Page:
Pareto-Improving Social Security Reform when Financial Markets are Incomplete!?
AbstractThis paper studies an overlapping generations model with stochastic production and incomplete markets to assess whether the introduction of an unfunded social security system leads to a Pareto improvement. When returns to capital and wages are imperfectly correlated, a system that endows retired households with claims to labor income enhances the sharing of aggregate risk between generations. Our quantitative analysis shows that, abstracting from the capital crowding-out effect, the introduction of social security represents a Pareto-improving reform, even when the economy is dynamically efficient. However, the severity of the crowding-out effect in general equilibrium tends to overturn these gains. (JEL D58, D91, E62, H31, H55)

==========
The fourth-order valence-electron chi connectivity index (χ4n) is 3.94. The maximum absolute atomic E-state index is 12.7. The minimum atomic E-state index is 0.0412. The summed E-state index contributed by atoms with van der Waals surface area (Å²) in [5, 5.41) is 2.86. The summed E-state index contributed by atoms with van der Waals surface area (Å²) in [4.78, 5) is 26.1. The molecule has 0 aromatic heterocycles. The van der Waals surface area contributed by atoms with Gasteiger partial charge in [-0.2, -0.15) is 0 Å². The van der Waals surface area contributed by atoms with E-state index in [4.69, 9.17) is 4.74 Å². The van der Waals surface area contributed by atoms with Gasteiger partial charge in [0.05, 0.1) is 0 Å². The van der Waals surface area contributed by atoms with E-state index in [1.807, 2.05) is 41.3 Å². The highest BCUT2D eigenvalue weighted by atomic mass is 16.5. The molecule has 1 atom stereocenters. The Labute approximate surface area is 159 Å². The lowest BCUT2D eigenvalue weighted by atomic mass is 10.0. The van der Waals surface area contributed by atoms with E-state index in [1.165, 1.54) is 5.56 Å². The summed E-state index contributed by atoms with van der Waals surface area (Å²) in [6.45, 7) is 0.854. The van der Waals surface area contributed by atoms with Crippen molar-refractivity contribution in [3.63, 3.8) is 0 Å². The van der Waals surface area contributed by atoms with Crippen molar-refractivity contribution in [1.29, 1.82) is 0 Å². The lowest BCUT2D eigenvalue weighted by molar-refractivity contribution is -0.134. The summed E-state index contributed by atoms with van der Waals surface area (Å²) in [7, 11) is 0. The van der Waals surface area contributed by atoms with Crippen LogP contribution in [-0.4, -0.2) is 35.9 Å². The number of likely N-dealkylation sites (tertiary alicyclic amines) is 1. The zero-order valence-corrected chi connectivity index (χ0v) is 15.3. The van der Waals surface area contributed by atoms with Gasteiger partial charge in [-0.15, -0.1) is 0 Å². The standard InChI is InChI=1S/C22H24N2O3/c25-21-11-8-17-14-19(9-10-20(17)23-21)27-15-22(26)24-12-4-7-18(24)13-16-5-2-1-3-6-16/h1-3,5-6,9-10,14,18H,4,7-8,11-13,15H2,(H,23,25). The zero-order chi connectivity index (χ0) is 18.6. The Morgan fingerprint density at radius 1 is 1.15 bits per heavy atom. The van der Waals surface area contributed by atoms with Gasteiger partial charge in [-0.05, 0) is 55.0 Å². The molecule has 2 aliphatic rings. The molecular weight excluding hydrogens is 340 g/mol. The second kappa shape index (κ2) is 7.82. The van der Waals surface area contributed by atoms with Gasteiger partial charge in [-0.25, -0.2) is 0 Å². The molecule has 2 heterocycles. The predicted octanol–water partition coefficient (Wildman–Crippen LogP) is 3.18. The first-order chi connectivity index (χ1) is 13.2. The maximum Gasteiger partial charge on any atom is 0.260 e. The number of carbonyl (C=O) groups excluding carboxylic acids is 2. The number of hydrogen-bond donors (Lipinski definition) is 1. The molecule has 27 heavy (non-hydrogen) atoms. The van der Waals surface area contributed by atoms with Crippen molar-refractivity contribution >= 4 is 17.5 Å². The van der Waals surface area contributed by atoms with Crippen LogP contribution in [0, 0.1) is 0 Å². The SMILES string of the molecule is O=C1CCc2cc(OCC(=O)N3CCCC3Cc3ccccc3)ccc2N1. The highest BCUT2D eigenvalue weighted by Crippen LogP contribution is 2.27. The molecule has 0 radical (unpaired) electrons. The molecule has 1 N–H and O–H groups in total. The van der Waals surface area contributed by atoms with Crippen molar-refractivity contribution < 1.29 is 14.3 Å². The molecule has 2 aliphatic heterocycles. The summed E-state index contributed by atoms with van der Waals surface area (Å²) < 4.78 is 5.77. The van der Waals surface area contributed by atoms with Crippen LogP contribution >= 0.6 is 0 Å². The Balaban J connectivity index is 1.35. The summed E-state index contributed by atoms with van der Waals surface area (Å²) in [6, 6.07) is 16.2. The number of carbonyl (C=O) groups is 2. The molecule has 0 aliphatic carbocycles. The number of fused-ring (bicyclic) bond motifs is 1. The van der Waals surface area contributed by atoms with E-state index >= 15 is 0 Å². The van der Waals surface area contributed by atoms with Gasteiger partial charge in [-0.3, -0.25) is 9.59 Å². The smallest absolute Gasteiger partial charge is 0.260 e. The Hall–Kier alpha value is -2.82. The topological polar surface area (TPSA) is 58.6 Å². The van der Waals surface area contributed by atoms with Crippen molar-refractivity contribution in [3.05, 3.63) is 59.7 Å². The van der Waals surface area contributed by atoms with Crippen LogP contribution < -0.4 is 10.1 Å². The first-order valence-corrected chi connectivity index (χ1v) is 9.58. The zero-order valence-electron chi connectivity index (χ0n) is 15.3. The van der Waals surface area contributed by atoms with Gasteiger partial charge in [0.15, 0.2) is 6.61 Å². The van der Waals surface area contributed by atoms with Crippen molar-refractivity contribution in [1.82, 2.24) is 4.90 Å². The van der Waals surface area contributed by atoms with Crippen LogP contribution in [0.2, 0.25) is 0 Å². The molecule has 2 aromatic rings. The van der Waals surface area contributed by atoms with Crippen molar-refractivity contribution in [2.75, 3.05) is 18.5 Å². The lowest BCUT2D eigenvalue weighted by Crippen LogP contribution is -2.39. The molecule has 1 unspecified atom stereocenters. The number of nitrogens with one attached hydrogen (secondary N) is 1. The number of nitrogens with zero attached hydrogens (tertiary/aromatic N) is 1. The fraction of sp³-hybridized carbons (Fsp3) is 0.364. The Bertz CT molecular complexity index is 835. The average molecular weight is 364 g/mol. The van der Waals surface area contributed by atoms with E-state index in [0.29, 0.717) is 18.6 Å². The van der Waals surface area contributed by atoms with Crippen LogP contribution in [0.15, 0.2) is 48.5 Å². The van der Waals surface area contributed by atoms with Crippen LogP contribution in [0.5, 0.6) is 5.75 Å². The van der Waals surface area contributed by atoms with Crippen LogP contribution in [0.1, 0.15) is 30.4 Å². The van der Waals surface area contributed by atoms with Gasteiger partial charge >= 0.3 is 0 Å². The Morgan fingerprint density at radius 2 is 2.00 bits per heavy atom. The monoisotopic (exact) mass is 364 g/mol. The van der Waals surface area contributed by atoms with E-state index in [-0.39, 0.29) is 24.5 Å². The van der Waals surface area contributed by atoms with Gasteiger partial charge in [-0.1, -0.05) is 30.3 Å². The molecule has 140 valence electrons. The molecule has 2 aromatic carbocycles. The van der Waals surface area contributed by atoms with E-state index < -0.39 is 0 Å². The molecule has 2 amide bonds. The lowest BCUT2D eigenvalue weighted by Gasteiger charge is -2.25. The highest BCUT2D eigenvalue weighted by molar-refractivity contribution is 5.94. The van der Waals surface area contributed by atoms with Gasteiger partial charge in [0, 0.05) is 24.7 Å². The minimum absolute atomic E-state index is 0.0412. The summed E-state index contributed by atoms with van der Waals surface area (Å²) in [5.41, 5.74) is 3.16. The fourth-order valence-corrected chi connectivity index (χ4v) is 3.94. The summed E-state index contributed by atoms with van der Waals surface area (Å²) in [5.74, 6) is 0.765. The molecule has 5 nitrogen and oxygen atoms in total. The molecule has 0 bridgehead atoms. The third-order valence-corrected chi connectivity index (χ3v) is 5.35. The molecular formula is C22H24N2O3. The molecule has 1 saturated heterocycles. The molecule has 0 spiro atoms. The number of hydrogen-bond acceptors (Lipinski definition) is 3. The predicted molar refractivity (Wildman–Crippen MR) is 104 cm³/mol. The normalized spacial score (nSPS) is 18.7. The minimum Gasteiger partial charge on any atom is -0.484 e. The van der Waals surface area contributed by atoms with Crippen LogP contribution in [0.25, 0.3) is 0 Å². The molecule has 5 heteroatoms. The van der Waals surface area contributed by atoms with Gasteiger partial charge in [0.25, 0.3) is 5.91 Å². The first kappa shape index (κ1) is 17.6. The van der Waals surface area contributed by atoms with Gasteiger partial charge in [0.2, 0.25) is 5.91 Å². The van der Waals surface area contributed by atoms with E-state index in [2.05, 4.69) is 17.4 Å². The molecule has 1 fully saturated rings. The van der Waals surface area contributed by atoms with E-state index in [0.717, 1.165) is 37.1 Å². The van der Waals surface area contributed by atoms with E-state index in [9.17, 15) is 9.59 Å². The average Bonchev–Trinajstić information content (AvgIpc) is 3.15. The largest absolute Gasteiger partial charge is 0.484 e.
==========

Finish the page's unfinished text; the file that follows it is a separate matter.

CitationKrueger, Dirk, and Felix Kubler. 2006. "Pareto-Improving Social Security Reform when Financial Markets are Incomplete!?" American Economic Review, 96 (3): 737-755. DOI: 10.1257/aer.96.3.737
- D91 Intertemporal Household Choice; Life Cycle Models and Saving
- H55 Social Security and Public Pensions